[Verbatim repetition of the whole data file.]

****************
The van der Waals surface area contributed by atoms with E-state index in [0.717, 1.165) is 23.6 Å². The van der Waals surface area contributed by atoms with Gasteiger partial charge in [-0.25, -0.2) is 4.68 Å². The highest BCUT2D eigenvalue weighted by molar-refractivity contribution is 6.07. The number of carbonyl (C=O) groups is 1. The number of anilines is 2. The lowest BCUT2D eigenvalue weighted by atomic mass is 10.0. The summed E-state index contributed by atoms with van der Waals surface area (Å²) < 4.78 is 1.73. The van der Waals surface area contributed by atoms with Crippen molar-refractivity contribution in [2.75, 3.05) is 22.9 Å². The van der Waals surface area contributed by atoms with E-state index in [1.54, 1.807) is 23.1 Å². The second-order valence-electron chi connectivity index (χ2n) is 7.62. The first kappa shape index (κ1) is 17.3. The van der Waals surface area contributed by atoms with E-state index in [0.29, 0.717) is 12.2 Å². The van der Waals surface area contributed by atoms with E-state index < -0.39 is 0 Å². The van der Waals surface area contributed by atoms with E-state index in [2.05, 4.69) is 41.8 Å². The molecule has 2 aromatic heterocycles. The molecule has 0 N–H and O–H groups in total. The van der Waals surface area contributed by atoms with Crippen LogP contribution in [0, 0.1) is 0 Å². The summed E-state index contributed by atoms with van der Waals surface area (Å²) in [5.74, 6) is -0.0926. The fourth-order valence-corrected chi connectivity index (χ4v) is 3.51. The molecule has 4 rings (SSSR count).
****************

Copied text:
The van der Waals surface area contributed by atoms with E-state index in [0.717, 1.165) is 23.6 Å². The van der Waals surface area contributed by atoms with Gasteiger partial charge in [-0.25, -0.2) is 4.68 Å². The highest BCUT2D eigenvalue weighted by molar-refractivity contribution is 6.07. The number of carbonyl (C=O) groups is 1. The number of anilines is 2. The lowest BCUT2D eigenvalue weighted by atomic mass is 10.0. The summed E-state index contributed by atoms with van der Waals surface area (Å²) < 4.78 is 1.73. The van der Waals surface area contributed by atoms with Crippen molar-refractivity contribution in [2.75, 3.05) is 22.9 Å². The van der Waals surface area contributed by atoms with E-state index in [1.54, 1.807) is 23.1 Å². The second-order valence-electron chi connectivity index (χ2n) is 7.62. The first kappa shape index (κ1) is 17.3. The van der Waals surface area contributed by atoms with E-state index in [0.29, 0.717) is 12.2 Å². The van der Waals surface area contributed by atoms with E-state index < -0.39 is 0 Å². The van der Waals surface area contributed by atoms with E-state index in [2.05, 4.69) is 41.8 Å². The molecule has 2 aromatic heterocycles. The molecule has 0 N–H and O–H groups in total. The van der Waals surface area contributed by atoms with Crippen LogP contribution in [0, 0.1) is 0 Å². The summed E-state index contributed by atoms with van der Waals surface area (Å²) in [5.74, 6) is -0.0926. The fourth-order valence-corrected chi connectivity index (χ4v) is 3.51. The molecule has 4 rings (SSSR count).